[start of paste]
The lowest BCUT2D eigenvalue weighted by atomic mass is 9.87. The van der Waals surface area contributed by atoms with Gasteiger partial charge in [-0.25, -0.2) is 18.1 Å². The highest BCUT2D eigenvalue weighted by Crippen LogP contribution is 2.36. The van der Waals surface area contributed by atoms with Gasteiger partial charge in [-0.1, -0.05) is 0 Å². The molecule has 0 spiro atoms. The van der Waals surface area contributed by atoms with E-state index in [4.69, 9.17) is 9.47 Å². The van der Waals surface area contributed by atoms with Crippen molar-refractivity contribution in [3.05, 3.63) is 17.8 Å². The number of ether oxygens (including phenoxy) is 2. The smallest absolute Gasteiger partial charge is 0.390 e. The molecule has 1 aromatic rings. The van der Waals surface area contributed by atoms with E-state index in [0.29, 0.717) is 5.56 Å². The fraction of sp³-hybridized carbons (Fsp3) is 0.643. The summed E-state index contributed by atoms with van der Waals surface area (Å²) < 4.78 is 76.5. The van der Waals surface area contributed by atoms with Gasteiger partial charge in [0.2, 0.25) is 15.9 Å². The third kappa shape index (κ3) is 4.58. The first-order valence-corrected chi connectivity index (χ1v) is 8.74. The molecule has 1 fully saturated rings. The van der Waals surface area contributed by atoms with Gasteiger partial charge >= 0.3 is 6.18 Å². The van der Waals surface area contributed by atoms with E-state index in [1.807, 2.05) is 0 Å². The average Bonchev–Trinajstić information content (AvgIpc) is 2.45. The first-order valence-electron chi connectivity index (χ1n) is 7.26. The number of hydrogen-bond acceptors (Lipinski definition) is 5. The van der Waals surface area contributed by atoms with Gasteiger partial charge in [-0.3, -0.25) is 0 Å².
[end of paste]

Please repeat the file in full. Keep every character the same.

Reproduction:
The lowest BCUT2D eigenvalue weighted by atomic mass is 9.87. The van der Waals surface area contributed by atoms with Gasteiger partial charge in [-0.25, -0.2) is 18.1 Å². The highest BCUT2D eigenvalue weighted by Crippen LogP contribution is 2.36. The van der Waals surface area contributed by atoms with Gasteiger partial charge in [-0.1, -0.05) is 0 Å². The molecule has 0 spiro atoms. The van der Waals surface area contributed by atoms with E-state index in [4.69, 9.17) is 9.47 Å². The van der Waals surface area contributed by atoms with Crippen molar-refractivity contribution in [3.05, 3.63) is 17.8 Å². The number of ether oxygens (including phenoxy) is 2. The smallest absolute Gasteiger partial charge is 0.390 e. The molecule has 1 aromatic rings. The van der Waals surface area contributed by atoms with E-state index in [0.29, 0.717) is 5.56 Å². The fraction of sp³-hybridized carbons (Fsp3) is 0.643. The summed E-state index contributed by atoms with van der Waals surface area (Å²) < 4.78 is 76.5. The van der Waals surface area contributed by atoms with Gasteiger partial charge in [0.2, 0.25) is 15.9 Å². The third kappa shape index (κ3) is 4.58. The first-order valence-corrected chi connectivity index (χ1v) is 8.74. The molecule has 1 fully saturated rings. The van der Waals surface area contributed by atoms with Gasteiger partial charge >= 0.3 is 6.18 Å². The van der Waals surface area contributed by atoms with E-state index in [1.807, 2.05) is 0 Å². The average Bonchev–Trinajstić information content (AvgIpc) is 2.45. The first-order valence-electron chi connectivity index (χ1n) is 7.26. The number of hydrogen-bond acceptors (Lipinski definition) is 5. The van der Waals surface area contributed by atoms with Gasteiger partial charge in [-0.3, -0.25) is 0 Å².